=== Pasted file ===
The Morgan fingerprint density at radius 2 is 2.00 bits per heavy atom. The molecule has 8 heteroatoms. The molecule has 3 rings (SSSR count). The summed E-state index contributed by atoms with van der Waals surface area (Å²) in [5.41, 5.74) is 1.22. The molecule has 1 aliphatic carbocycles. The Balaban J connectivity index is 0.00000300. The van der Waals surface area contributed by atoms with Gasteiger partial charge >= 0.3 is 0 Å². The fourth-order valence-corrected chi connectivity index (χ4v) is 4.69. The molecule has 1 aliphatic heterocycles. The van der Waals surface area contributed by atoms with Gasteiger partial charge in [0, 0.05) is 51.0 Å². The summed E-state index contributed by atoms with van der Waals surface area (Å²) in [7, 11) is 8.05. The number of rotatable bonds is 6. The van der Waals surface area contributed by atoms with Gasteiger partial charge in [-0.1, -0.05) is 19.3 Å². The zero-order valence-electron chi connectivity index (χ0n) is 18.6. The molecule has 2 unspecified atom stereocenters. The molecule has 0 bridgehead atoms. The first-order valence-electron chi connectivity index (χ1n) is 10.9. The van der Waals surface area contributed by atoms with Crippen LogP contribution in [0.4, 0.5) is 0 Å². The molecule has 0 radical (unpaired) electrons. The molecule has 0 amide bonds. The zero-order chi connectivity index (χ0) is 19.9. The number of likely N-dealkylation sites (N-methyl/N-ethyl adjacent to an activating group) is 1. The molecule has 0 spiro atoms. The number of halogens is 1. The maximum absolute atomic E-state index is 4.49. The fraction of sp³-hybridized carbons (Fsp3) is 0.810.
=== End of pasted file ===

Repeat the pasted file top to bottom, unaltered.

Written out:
The Morgan fingerprint density at radius 2 is 2.00 bits per heavy atom. The molecule has 8 heteroatoms. The molecule has 3 rings (SSSR count). The summed E-state index contributed by atoms with van der Waals surface area (Å²) in [5.41, 5.74) is 1.22. The molecule has 1 aliphatic carbocycles. The Balaban J connectivity index is 0.00000300. The van der Waals surface area contributed by atoms with Gasteiger partial charge >= 0.3 is 0 Å². The fourth-order valence-corrected chi connectivity index (χ4v) is 4.69. The molecule has 1 aliphatic heterocycles. The van der Waals surface area contributed by atoms with Gasteiger partial charge in [0, 0.05) is 51.0 Å². The summed E-state index contributed by atoms with van der Waals surface area (Å²) in [7, 11) is 8.05. The number of rotatable bonds is 6. The van der Waals surface area contributed by atoms with Gasteiger partial charge in [-0.1, -0.05) is 19.3 Å². The zero-order valence-electron chi connectivity index (χ0n) is 18.6. The molecule has 2 unspecified atom stereocenters. The molecule has 0 bridgehead atoms. The first-order valence-electron chi connectivity index (χ1n) is 10.9. The van der Waals surface area contributed by atoms with Crippen LogP contribution in [0.4, 0.5) is 0 Å². The molecule has 0 radical (unpaired) electrons. The molecule has 0 amide bonds. The zero-order chi connectivity index (χ0) is 19.9. The number of likely N-dealkylation sites (N-methyl/N-ethyl adjacent to an activating group) is 1. The molecule has 0 spiro atoms. The number of halogens is 1. The maximum absolute atomic E-state index is 4.49. The fraction of sp³-hybridized carbons (Fsp3) is 0.810.